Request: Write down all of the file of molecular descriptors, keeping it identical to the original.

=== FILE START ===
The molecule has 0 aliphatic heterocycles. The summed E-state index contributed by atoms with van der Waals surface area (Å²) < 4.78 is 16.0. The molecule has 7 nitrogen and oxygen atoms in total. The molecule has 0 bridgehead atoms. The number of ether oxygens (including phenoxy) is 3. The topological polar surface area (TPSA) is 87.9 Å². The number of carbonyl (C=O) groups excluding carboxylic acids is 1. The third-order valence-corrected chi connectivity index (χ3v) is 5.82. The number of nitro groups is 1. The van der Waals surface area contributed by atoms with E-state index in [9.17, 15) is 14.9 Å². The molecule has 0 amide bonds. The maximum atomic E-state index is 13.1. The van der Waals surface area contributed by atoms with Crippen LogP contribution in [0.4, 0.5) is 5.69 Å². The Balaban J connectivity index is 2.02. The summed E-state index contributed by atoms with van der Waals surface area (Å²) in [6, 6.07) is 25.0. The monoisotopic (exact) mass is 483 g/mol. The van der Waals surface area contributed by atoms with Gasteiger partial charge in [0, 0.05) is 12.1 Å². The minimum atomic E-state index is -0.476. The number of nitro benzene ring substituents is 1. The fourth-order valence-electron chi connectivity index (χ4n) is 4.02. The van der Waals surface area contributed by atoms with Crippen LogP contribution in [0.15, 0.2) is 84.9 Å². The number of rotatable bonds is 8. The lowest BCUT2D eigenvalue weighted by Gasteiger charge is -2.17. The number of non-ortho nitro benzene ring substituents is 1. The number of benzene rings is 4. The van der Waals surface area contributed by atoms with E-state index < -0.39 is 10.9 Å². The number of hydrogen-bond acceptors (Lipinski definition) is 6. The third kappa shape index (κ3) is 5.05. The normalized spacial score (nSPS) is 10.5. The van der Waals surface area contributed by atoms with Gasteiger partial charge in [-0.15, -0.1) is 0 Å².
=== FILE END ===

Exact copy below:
The molecule has 0 aliphatic heterocycles. The summed E-state index contributed by atoms with van der Waals surface area (Å²) < 4.78 is 16.0. The molecule has 7 nitrogen and oxygen atoms in total. The molecule has 0 bridgehead atoms. The number of ether oxygens (including phenoxy) is 3. The topological polar surface area (TPSA) is 87.9 Å². The number of carbonyl (C=O) groups excluding carboxylic acids is 1. The third-order valence-corrected chi connectivity index (χ3v) is 5.82. The number of nitro groups is 1. The van der Waals surface area contributed by atoms with E-state index in [9.17, 15) is 14.9 Å². The molecule has 0 amide bonds. The maximum atomic E-state index is 13.1. The van der Waals surface area contributed by atoms with Crippen LogP contribution in [0.4, 0.5) is 5.69 Å². The Balaban J connectivity index is 2.02. The summed E-state index contributed by atoms with van der Waals surface area (Å²) in [6, 6.07) is 25.0. The monoisotopic (exact) mass is 483 g/mol. The van der Waals surface area contributed by atoms with Gasteiger partial charge in [0, 0.05) is 12.1 Å². The minimum atomic E-state index is -0.476. The number of nitro benzene ring substituents is 1. The fourth-order valence-electron chi connectivity index (χ4n) is 4.02. The van der Waals surface area contributed by atoms with Crippen LogP contribution in [0.15, 0.2) is 84.9 Å². The number of rotatable bonds is 8. The lowest BCUT2D eigenvalue weighted by Gasteiger charge is -2.17. The number of non-ortho nitro benzene ring substituents is 1. The number of benzene rings is 4. The van der Waals surface area contributed by atoms with E-state index < -0.39 is 10.9 Å². The number of hydrogen-bond acceptors (Lipinski definition) is 6. The third kappa shape index (κ3) is 5.05. The normalized spacial score (nSPS) is 10.5. The van der Waals surface area contributed by atoms with Gasteiger partial charge in [-0.15, -0.1) is 0 Å².